Overview of foot deformities

If you want to improve your long-term fitness, you need to walk about 10,000 steps a day and be active for 150 minutes a week.1 Numerous bones, joints, muscles, ligaments and tendons ensure proper functioning as long as your feet are healthy. Cases of improper positioning of the feet nevertheless often occur. Learn more about the most common types of improper positioning of the feet.

Illustration of foot malpositions

How can I recognise foot malpositions and what types are there?

Have you ever thought about the strain our feet are subject to on a daily basis? Our feet allow us to stand firmly on the ground and move around while keeping our balance. Foot deformities disrupt this interactive process. Although they have very different causes and symptoms, they do have the following in common: left untreated, they can lead to pain and sequelae, for example in the knees, hips, back and neck. Improper positioning of the feet occurs in both children and adults. Improper positioning of the feet is sometimes easy to see, for example when the feet buckle inwards or tilt outwards. 

We give you pointers to recognise a possible improper positioning of the feet. Your doctor alone can then make the concrete and correct diagnosis. They will give you appropriate therapy recommendations to effectively remedy the improper positioning of the feet.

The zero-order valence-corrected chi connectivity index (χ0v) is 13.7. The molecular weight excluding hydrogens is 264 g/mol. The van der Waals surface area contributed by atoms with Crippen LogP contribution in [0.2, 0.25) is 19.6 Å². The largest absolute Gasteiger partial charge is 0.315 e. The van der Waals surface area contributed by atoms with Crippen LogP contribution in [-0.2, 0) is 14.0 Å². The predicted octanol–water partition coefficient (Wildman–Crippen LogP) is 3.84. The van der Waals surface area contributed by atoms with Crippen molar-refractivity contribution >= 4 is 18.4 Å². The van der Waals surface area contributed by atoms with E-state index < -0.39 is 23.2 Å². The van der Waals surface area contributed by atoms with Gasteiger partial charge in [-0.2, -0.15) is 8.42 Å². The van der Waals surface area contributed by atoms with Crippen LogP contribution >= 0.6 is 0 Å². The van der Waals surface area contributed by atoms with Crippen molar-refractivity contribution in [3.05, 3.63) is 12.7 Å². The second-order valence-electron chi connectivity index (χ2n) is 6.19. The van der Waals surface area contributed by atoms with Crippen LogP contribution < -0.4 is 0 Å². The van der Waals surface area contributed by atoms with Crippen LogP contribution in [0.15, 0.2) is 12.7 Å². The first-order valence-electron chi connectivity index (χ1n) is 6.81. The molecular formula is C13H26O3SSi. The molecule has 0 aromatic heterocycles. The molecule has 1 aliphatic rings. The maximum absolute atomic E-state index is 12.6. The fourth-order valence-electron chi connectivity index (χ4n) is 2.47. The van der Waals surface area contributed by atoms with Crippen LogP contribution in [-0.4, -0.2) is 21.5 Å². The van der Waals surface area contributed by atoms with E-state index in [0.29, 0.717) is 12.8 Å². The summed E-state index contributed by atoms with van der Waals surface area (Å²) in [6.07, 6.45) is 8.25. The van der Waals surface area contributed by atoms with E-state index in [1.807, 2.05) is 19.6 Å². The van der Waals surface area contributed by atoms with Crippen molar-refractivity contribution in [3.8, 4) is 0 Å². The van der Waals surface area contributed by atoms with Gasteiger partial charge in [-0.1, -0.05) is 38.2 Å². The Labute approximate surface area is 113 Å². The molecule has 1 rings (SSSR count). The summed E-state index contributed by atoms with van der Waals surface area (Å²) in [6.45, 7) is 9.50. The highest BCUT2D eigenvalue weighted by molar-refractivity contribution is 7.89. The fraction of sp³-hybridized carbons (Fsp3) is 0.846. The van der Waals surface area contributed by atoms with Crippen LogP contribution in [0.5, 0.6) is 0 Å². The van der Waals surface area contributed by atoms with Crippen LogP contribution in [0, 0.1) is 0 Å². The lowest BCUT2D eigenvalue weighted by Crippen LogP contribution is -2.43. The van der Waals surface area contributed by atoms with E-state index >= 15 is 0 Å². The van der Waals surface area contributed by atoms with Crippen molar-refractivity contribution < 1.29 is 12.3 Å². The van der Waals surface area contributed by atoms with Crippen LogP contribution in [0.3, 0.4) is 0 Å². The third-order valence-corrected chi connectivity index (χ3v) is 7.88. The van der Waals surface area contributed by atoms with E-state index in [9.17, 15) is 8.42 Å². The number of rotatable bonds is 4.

A brief explanation of foot malpositions

Valgus foot: the lower leg and the heel normally form a straight line. If the foot arch can no longer hold its original position – i.e. it buckles inwards – this is referred to as valgus foot. Causes include unstable tendons and ligaments, muscle weakness or axial malalignment, such as knock knees

Fallen arches: the longitudinal foot arch is flattened. The inside of the foot is thus lower than in a correct foot positioning, and sometimes it even rests completely on the ground. This can cause pain. Rare causes include congenital malformations, which lead to problems as early as in childhood, paralysis, weak ligaments and muscles, and obesity.  

Pes transversoplanus: a transverse arch flattened in the forefoot is referred to as splayfoot. This area carries most of the weight when you walk, leading to pain in the ball of the foot and toe area. Calluses and pressure sores are typical symptoms. How does pes transversoplanus develop? Causes include in particular: unstable tendons and ligaments, muscle weakness, standing for long periods, heavy lifting, obesity. Shoes that are too tight and too high also promote the development of splayfoot. 

Pes planus: Pes transversovalgus refers to different deformities that occur in conjunction – valgus foot, fallen arches and splayed foot. This foot deformity is also commonly known as “flat foot”. If a child’s pes planus does not regress on its own, it can usually be corrected conservatively with foot orthotics and foot exercises. An foot orthotic fitting can also provide adults with support. It provides the necessary soft cushioning, takes the strain off of the forefoot and raises the arch of the foot. 

Highly arched foot: The opposite of pes planus is high arch. In this case, the longitudinal arch of the foot is overly high and the forefoot and heel are subject to excessive loads. Pressure marks, calluses and so-called claw toes (an abnormal hyperextension in the metatarsophalangeal joint and increased flexion in the metatarsophalangeal and distal joints) can occur as symptoms. High arch can be either congenital or acquired; possible causes can be muscle balance disorders (weaknesses or paralysis).